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Tom Friedman says that our sanctions on Russia may work too well. There is a debate to be had on whether Russia's sanctions are effective. On the one hand, it may be that they are causing Putin to dig his heels in and continue fomenting unrest. After all, the violence there escalated today, with another diarist saying that it was looking more like civil war. But on the other hand, how will international law mean anything if we don't?

Friedman asks the question of how we can deter Putin without weakening Russia to the point of instability. The problem is, the more drastic the sanctions imposed, the more unintended consequences may happen. Just like the unintended consequence of the Euromaidan Revolution was the seizure of Crimea by Russia and the resultant chaos.

He explains:

When we lived in a world of walls — during the Cold War era — weakening Russia was a strategy that seemed to have only upsides. But in a world of webs, a world that is not only more interconnected but interdependent, the steps we take to make Russia weaker can also come back to haunt us. When the world gets this tightly interwoven, not only can your friends kill you as quickly as your rivals (see Greece), but your rivals crumbling can be as dangerous as your rivals rising (see Russia or China).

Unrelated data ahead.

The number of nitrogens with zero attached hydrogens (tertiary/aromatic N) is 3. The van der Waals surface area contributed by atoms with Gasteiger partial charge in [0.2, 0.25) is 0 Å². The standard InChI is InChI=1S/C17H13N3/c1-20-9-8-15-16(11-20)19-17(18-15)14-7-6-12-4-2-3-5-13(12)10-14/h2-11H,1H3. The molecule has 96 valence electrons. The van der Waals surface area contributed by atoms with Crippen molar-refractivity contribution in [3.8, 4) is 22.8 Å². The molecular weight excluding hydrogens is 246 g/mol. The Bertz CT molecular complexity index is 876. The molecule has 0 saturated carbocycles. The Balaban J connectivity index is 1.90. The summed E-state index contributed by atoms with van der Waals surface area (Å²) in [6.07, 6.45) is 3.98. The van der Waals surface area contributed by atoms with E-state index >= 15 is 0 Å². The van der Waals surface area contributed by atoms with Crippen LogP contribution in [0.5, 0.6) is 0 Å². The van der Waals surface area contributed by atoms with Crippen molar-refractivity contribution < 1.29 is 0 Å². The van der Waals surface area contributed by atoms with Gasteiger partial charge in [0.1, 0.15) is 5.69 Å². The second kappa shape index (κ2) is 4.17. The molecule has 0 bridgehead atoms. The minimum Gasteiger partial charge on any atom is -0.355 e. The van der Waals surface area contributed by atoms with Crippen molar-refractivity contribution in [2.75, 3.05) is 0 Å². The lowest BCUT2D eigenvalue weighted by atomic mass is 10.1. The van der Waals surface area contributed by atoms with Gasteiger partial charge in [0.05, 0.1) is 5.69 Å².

The problem is that Russia can pull the plug on Europe's gas if the sanctions get too hot. Russia is already negotiating an $8 to $10 billion energy deal with Iran. They are negotiating a massive deal with China. And in a development that went unnoticed, Russia canceled most of a debt that North Korea owes in return for building a gas pipeline across North Korea and sell it to South Korea for much less than America can. These sorts of possibilities explain the caution with which the West is imposing sanctions on Russia.

In Friedman's belief, the danger of Russia weakening is that there would be no counterbalance to China; furthermore, a weak Russia would facilitate crime around the world. We would add to that terrorism given that the Caucasus is still restless. Here is where he misses the mark:

I take no joy in seeing Russia put under economic stress, and we should be ready to consider its legitimate interests in terms of protecting its borders. But the problem today is how President Putin defines those interests. It’s bogus. After all, what is Ukraine trying to do? Host U.S. nuclear missiles? No. Join NATO? No. It isn’t even trying to become a full member of the E.U. It wants to sign an “Association Agreement” that would provide Ukrainian companies more unfettered access to European markets and require them to abide by E.U. regulations, which Ukrainian reformers believe would help drive more rule of law inside their own country and make it more globally competitive. The Ukrainians want to import E.U. rules, not NATO missiles!

The problem is that NATO membership for Ukraine was discussed as early as 2002. Allowing Ukraine to join NATO would put missiles on Russia's doorstep, which would be similar to Russia putting missiles in Cuba. The Euromaidan Revolution, facilitated by Victoria Nuland, can be viewed as a provocation against Russia. The Ukrainians don't just want to import EU rules. Putin's remark in 2008 that Ukraine was not a country anymore must be viewed in that context; he would rather see Ukraine effectively destroyed as a nation instead of a member of NATO.